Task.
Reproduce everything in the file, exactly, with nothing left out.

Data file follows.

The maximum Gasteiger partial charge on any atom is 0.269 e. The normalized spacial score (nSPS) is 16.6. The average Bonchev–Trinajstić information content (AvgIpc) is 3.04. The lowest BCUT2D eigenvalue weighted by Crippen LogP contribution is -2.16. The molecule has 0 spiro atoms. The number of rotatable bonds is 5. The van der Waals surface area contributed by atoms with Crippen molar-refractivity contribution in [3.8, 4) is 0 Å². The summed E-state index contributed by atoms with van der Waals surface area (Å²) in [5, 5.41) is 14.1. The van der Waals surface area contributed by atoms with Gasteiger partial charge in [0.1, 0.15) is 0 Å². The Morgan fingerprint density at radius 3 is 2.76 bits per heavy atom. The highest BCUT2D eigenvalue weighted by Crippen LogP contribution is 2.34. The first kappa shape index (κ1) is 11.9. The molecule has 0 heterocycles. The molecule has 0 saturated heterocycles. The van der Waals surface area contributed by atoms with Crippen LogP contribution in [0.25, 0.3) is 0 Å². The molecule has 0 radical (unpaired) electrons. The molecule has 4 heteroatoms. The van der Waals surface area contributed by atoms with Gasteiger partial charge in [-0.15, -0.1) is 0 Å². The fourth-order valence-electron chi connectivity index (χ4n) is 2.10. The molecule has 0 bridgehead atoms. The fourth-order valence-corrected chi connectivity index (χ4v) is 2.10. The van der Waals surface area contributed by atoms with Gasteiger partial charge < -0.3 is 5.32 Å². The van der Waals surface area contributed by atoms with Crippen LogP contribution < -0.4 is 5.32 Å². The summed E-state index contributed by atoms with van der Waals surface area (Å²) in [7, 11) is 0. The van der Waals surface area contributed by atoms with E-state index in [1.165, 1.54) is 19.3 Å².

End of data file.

The maximum Gasteiger partial charge on any atom is 0.269 e. The normalized spacial score (nSPS) is 16.6. The average Bonchev–Trinajstić information content (AvgIpc) is 3.04. The lowest BCUT2D eigenvalue weighted by Crippen LogP contribution is -2.16. The molecule has 0 spiro atoms. The number of rotatable bonds is 5. The van der Waals surface area contributed by atoms with Crippen molar-refractivity contribution in [3.8, 4) is 0 Å². The summed E-state index contributed by atoms with van der Waals surface area (Å²) in [5, 5.41) is 14.1. The van der Waals surface area contributed by atoms with Gasteiger partial charge in [0.1, 0.15) is 0 Å². The Morgan fingerprint density at radius 3 is 2.76 bits per heavy atom. The highest BCUT2D eigenvalue weighted by Crippen LogP contribution is 2.34. The first kappa shape index (κ1) is 11.9. The molecule has 0 heterocycles. The molecule has 0 saturated heterocycles. The van der Waals surface area contributed by atoms with Crippen LogP contribution in [0.25, 0.3) is 0 Å². The molecule has 0 radical (unpaired) electrons. The molecule has 4 heteroatoms. The van der Waals surface area contributed by atoms with Gasteiger partial charge in [-0.15, -0.1) is 0 Å². The fourth-order valence-electron chi connectivity index (χ4n) is 2.10. The molecule has 0 bridgehead atoms. The fourth-order valence-corrected chi connectivity index (χ4v) is 2.10. The van der Waals surface area contributed by atoms with Gasteiger partial charge < -0.3 is 5.32 Å². The van der Waals surface area contributed by atoms with Crippen LogP contribution < -0.4 is 5.32 Å². The summed E-state index contributed by atoms with van der Waals surface area (Å²) in [7, 11) is 0. The van der Waals surface area contributed by atoms with E-state index in [1.165, 1.54) is 19.3 Å².